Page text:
Soil and cultural regeneration of agriculture

posted in: Regenerative Ag | 0

This article is part of a series profiling farms and ranches that have received support through the New Mexico Dept. of Agriculture’s Healthy Soil Program. More information about the Healthy Soil Program.

By Mark LeClaire, farmer and founder of Atrisco Community Farm, Albuquerque, NM

Americans are facing a two-pronged assault on our food security: accelerating climate change and the fallout from decades of highly subsidized industrial farming practices that have decimated our most productive soils and driven small family farmers off the land. There is an urgent need for our community to invest in forward-looking projects that regenerate both the soil and the cultural aspects of agriculture.

Atrisco Community Farm (ACF) was founded in 2012, operating as a small CSA on donated land until finally finding a permanent home in 2017. We began working with the land by adding large amounts of leaf mulch and composted manures and planting a fall cover crop of wheat and vetch in what would become the vegetable garden. We expanded the cover cropping in 2018 in order to double the size of the garden area, and brought in poultry which free ranged over the space all fall and winter. In 2019 we borrowed a broadfork from a local farming friend and experimented with a no-till approach on the beds prepared in 2018, planting directly into the residue left from the previous fall with no apparent loss of productivity. We continued using this no-till method, adding compost and compost teas produced on site, while extending the acequia irrigation and planting cover crops in a future orchard site.

Current practices include planting for pollinators, limited grazing, and extensive cover cropping and interplanting –for example, we planted peppers and tomatoes directly into a clover cover crop; cosmos and tithonia were allowed to grow up over a carrot bed, shading the carrots over the summer; and vetch that went to seed volunteered under corn, spreading in the fall as the corn died back. From the beginning, inputs have been limited to cover crops, compost, compost teas, and bacterial & fungal inoculants, with no obvious loss of productivity compared to farmers relying on fertilizers. Out in the field, it’s been incredible and gratifying to witness the explosion in insect population and diversity and the rapid return of snakes and toads to previously barren areas.

We are deeply engaged in seed preservation, having maintained several indigenous corn & bean varieties since the farm’s inception. Over ⅔ of our crops are grown from seed that originated on site, encompassing flowers, herbs, greens, and root vegetables. Over the past several years, we have also participated in a grafting co-op and already have a wide variety of apple, apricot and sour cherry trees and native shrubs in pots.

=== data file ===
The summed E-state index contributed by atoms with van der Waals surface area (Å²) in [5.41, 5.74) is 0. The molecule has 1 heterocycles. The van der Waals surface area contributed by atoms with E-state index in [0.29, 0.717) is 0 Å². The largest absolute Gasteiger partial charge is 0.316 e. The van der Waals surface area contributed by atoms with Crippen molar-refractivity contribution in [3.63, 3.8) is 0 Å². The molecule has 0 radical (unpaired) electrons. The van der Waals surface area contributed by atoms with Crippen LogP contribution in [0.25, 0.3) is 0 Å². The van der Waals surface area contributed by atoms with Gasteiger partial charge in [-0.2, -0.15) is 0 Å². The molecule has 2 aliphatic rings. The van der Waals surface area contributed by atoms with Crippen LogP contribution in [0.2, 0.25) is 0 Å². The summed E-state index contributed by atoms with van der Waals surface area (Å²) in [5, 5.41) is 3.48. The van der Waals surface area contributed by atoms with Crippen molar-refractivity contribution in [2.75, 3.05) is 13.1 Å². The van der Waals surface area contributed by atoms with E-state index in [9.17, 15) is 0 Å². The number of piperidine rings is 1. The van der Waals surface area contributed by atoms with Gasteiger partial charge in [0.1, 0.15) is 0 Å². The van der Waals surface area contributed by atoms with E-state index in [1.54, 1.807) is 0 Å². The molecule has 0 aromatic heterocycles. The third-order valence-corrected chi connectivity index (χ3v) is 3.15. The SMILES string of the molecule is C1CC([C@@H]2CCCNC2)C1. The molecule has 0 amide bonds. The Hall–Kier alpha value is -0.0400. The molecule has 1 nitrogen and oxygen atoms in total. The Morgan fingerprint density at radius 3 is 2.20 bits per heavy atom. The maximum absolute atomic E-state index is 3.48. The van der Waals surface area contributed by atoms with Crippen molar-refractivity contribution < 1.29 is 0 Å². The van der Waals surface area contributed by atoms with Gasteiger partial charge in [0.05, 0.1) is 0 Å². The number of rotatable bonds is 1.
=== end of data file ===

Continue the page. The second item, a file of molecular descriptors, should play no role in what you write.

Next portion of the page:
This work, firmly in line with the soil health principles espoused by the New Mexico Healthy Soil Program, gives us a strong foundation to build on. While I have been unable to support my three children on farming alone, I see enormous long-term value in continuing the work I have been engaged in over the last decade. As a CSA, we provide food to about a dozen families in partnership with the Center of Southwest Culture while giving away 200-300 pounds of food yearly to low-income families that would find it difficult to buy fresh produce. This work has low short-term financial reward but high long-term benefits for the community.

The network of relationships we have formed –through collective grazing, seed-trading, grafting, labor exchanges, and food-gifting– is itself resilient and regenerative. We’re honored to partner with Cleo’s Blue Corn Kitchen, a local, native-owned catering company that is also deeply involved in the community through demonstrations at schools and community centers. ACF grew the eponymous blue corn and a variety of vegetables for owner Cleo Otero’s expanding business, thus preserving rare native heirloom varieties and circulating them back out into an urban community that is often cut off from these foods. We also donate fresh produce weekly to Albuquerque Mutual Aid, a volunteer run organization working to address food insecurity in the community in the wake of the Covid-19 epidemic.

Our long-term vision is to develop a dynamic approach to farming in the South Valley that is highly responsive to climate change and able to generate food and economic opportunity with minimal outside inputs. We envision linking together a network of currently abandoned pastures in the area using these approaches, restoring both soil fertility, biodiversity, and connections in the human community, while maintaining traditional acequia culture. Pastures planted with drought-tolerant grasses and lined with hedges that include hardy native fruit trees and shrubs will serve as a literal hedge against future food insecurity and species loss. In this way, we are sequestering carbon, promoting wildlife diversity, and banking water and soil fertility –providing the ability to contract in drier years without a total loss of topsoil and habitat while expanding food production in years with abundant rainfall.

Image by Mark LeClaire, Atrisco Community Farm

View more farms and ranches that have received support through the Healthy Soil Program.


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